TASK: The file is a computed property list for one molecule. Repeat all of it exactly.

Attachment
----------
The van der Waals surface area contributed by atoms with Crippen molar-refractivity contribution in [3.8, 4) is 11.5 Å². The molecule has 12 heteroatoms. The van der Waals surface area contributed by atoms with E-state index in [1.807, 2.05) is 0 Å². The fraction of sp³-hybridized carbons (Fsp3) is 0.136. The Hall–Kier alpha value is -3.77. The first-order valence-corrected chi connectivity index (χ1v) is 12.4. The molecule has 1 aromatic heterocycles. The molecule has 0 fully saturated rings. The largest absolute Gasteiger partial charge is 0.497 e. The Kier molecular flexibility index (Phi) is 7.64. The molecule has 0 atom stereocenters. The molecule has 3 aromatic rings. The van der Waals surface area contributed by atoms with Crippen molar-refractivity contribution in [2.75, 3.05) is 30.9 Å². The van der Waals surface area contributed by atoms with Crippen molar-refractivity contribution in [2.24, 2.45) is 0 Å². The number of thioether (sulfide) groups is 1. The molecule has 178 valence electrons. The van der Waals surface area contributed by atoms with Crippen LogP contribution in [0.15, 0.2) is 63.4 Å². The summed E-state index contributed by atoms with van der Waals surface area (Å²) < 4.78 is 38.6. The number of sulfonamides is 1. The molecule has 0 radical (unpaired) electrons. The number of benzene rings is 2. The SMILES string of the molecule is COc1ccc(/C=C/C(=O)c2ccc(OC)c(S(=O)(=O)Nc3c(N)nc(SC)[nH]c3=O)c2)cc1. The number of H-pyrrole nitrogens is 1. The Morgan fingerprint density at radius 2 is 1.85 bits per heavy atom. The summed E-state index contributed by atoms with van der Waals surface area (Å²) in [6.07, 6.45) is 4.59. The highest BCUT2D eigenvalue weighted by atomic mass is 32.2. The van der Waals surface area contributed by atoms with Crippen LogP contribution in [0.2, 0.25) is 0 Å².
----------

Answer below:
The van der Waals surface area contributed by atoms with Crippen molar-refractivity contribution in [3.8, 4) is 11.5 Å². The molecule has 12 heteroatoms. The van der Waals surface area contributed by atoms with E-state index in [1.807, 2.05) is 0 Å². The fraction of sp³-hybridized carbons (Fsp3) is 0.136. The Hall–Kier alpha value is -3.77. The first-order valence-corrected chi connectivity index (χ1v) is 12.4. The molecule has 1 aromatic heterocycles. The molecule has 0 fully saturated rings. The largest absolute Gasteiger partial charge is 0.497 e. The Kier molecular flexibility index (Phi) is 7.64. The molecule has 0 atom stereocenters. The molecule has 3 aromatic rings. The van der Waals surface area contributed by atoms with Crippen molar-refractivity contribution in [2.75, 3.05) is 30.9 Å². The van der Waals surface area contributed by atoms with Crippen molar-refractivity contribution in [2.24, 2.45) is 0 Å². The number of thioether (sulfide) groups is 1. The molecule has 178 valence electrons. The van der Waals surface area contributed by atoms with Crippen LogP contribution in [0.15, 0.2) is 63.4 Å². The summed E-state index contributed by atoms with van der Waals surface area (Å²) < 4.78 is 38.6. The number of sulfonamides is 1. The molecule has 0 radical (unpaired) electrons. The number of benzene rings is 2. The SMILES string of the molecule is COc1ccc(/C=C/C(=O)c2ccc(OC)c(S(=O)(=O)Nc3c(N)nc(SC)[nH]c3=O)c2)cc1. The number of H-pyrrole nitrogens is 1. The Morgan fingerprint density at radius 2 is 1.85 bits per heavy atom. The summed E-state index contributed by atoms with van der Waals surface area (Å²) in [6.07, 6.45) is 4.59. The highest BCUT2D eigenvalue weighted by atomic mass is 32.2. The van der Waals surface area contributed by atoms with Crippen LogP contribution in [0.2, 0.25) is 0 Å².